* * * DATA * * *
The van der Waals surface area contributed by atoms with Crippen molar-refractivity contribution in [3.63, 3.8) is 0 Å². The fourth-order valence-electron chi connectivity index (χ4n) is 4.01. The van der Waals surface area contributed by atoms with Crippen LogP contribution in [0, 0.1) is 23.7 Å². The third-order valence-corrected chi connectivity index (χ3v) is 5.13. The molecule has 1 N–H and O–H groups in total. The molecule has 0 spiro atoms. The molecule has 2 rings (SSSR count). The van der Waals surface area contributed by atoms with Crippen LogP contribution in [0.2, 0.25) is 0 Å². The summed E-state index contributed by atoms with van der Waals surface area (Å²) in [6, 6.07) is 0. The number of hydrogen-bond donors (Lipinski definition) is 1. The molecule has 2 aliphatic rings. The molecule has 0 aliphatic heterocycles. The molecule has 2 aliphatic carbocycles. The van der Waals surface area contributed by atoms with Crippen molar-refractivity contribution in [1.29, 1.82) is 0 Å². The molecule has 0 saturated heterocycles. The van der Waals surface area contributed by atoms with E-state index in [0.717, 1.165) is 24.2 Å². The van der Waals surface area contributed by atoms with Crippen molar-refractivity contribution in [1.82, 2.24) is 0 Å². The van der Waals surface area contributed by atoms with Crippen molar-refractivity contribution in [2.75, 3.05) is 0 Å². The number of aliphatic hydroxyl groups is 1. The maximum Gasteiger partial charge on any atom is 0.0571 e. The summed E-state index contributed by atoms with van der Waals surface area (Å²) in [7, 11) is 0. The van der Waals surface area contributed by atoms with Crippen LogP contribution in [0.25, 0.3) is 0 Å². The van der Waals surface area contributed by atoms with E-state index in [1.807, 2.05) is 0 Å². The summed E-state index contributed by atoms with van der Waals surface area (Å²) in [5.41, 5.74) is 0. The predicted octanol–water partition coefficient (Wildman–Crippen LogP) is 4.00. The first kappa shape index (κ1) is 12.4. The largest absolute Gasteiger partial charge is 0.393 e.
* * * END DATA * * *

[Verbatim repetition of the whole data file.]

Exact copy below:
The van der Waals surface area contributed by atoms with Crippen molar-refractivity contribution in [3.63, 3.8) is 0 Å². The fourth-order valence-electron chi connectivity index (χ4n) is 4.01. The van der Waals surface area contributed by atoms with Crippen LogP contribution in [0, 0.1) is 23.7 Å². The third-order valence-corrected chi connectivity index (χ3v) is 5.13. The molecule has 1 N–H and O–H groups in total. The molecule has 0 spiro atoms. The molecule has 2 rings (SSSR count). The van der Waals surface area contributed by atoms with Crippen LogP contribution in [0.2, 0.25) is 0 Å². The summed E-state index contributed by atoms with van der Waals surface area (Å²) in [6, 6.07) is 0. The number of hydrogen-bond donors (Lipinski definition) is 1. The molecule has 2 aliphatic rings. The molecule has 0 aliphatic heterocycles. The molecule has 2 aliphatic carbocycles. The van der Waals surface area contributed by atoms with Crippen molar-refractivity contribution in [1.29, 1.82) is 0 Å². The molecule has 0 saturated heterocycles. The van der Waals surface area contributed by atoms with E-state index in [0.717, 1.165) is 24.2 Å². The van der Waals surface area contributed by atoms with Crippen molar-refractivity contribution in [1.82, 2.24) is 0 Å². The van der Waals surface area contributed by atoms with Crippen molar-refractivity contribution in [2.75, 3.05) is 0 Å². The number of aliphatic hydroxyl groups is 1. The maximum Gasteiger partial charge on any atom is 0.0571 e. The summed E-state index contributed by atoms with van der Waals surface area (Å²) in [7, 11) is 0. The van der Waals surface area contributed by atoms with Crippen LogP contribution in [0.25, 0.3) is 0 Å². The van der Waals surface area contributed by atoms with E-state index in [1.807, 2.05) is 0 Å². The summed E-state index contributed by atoms with van der Waals surface area (Å²) in [5.41, 5.74) is 0. The predicted octanol–water partition coefficient (Wildman–Crippen LogP) is 4.00. The first kappa shape index (κ1) is 12.4. The largest absolute Gasteiger partial charge is 0.393 e.